The top of the shacks are visible after they were swept into Simonton Cove on Jan. 13. Contributed / Photo by Russ Lunt

The emotional outpouring to rebuild South Portland’s historic fishing shacks may not be enough to resurrect the lost structures.

A month after the three shacks were washed into the ocean during a strong January storm, officials say the city cannot rebuild the shacks in the same spot on Fisherman’s Point because they stood in federal flood and shoreland zones and doing so would put the city at risk of losing flood insurance.

But no firm decisions have been made and the historical society is holding out hope that the city can find a way to make it happen.

“Those buildings stood in that spot for generations and were very special to our community,” City Manager Scott Morelli said in a statement. “While it’s clear that we can’t replace them exactly as they were, the city is eager to learn more and further explore our options.”

The fishing shacks – often called the most photographed spot in the city – were destroyed in the Jan. 13 storm that caused extensive damage along the southern coast of Maine. Photos and videos of the moment the shacks slipped into the sea circulated widely online, setting off a wave of grief for many in the area.

Cathy Chapman was one of many people who went to Willard Beach to see the destruction herself. Usually a joyful place full of people and dogs, the beach that day was like a funeral, solemn and sad, she said last week during a city workshop on coastal resiliency. Grieving people walked slowly along the beach as pieces of the shacks washed ashore, she said.


“It wasn’t just the loss of the fishing shacks,” she said. “It was the grief of the loss of our innocence over climate change. We got hit in the gut with the reality of what is really going on.” 

The scenic “fishing shacks” on Simonton Cove, photographed in January 2018. Ben McCanna/Staff Photographer


Almost immediately after the storm, people started talking about rebuilding the shacks and began donating money to make it happen.

While last week’s workshop focused on storm damage and coastal resiliency, the most emotional moments came as people discussed whether the fishing shacks could be rebuilt on Fisherman’s Point. Residents asked the city to find a way to rebuild them, but city officials say any structure there would have to meet local, state and federal standards. That includes elevation, setback, flood resistance and height limitation requirements, according to Barb Skelton, the city’s code enforcement director.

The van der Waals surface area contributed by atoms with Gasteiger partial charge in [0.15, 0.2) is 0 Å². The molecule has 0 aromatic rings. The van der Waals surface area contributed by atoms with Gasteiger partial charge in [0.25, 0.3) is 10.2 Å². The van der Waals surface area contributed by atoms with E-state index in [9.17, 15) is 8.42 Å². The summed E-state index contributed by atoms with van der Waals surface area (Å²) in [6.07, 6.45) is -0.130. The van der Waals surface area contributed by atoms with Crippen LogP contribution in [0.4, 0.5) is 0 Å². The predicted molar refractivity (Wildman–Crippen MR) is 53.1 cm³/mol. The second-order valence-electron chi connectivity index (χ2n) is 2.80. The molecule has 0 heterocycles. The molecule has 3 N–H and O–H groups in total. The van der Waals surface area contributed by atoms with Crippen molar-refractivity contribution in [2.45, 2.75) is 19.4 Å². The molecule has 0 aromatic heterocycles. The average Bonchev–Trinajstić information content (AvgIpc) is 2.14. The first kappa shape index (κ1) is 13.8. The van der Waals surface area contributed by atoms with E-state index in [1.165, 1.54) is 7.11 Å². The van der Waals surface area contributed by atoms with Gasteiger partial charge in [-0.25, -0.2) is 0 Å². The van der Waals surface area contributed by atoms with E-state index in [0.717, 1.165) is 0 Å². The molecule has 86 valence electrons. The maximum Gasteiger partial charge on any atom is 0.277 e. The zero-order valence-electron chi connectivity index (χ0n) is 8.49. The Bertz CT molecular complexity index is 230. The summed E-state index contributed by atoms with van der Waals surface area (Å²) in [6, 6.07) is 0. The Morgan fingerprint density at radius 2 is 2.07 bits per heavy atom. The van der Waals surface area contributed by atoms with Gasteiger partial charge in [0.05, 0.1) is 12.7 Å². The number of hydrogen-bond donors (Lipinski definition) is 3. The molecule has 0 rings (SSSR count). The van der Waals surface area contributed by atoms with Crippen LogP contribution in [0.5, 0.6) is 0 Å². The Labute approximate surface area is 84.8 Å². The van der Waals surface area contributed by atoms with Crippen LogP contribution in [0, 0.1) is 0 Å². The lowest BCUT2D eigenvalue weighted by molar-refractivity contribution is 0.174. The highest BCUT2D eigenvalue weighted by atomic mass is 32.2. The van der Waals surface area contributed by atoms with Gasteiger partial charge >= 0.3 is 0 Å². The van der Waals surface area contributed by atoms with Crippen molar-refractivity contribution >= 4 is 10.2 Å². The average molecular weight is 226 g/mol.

If the shacks were rebuilt as they were, South Portland likely would be suspended from the National Flood Insurance Program, said Sue Baker, the Maine Floodplain Management Program coordinator. That would mean 105 neighboring property owners could not renew flood insurance and no new policies would be allowed.

Skelton said that a complex set of rules and regulations needs to be considered to determine if the shacks could be rebuilt. But first, more information from a surveyor is needed to confirm property lines and shoreline and flood plain limits, she said. If a survey shows the shacks would not meet required setbacks, they would need to be relocated to a compliant site.


The results of the survey will be presented to the public and City Council, but a timeline for that process has not been determined, city spokesperson Shara Dee said.


The rustic buildings dated to the late 1800s, when they lined Willard Beach. They were built from scrap wood and used to store equipment, buoys and other tools of the trade. Most of the shacks were moved to Fisherman’s Point in the early 1880s.

Arthur Bolton Sr. and his son George Bolton in front of the fishing shacks at Fisherman’s Point in 1959. Contributed / South Portland Historical Society

Two of the five remaining shacks were destroyed in a storm in February 1978. While many say three shacks were washed away in last month’s storm, two of them actually were connected with a fully open interior.

The city kept up the fishing shacks over the years. They were repaired and painted last fall as part of an ongoing effort to preserve them as a local landmark.

The South Portland Historical Society prepared for the possibility that the shacks might be damaged or destroyed in a storm by hiring architects and engineers to produce architectural drawings of each building. Those drawings could be used to build replicas of the structures, said Kathy DiPhilippo, executive director of the South Portland Historical Society.


“The shacks on the point give an identity to the point itself,” she said. “They give an identity to South Portland.”

DiPhilippo hopes the city finds a way to allow replicas to be built where the shacks once stood. The historical society has received more than $15,000 in donations to rebuild them at no cost to taxpayers.

DiPhilippo has lived in South Portland for 50 years and said it’s still strange to see the point without the fishing shacks in place.

“If you’re from here, it’s a part of your community and part of who you are,” she said. “It’s the backdrop of your life.”

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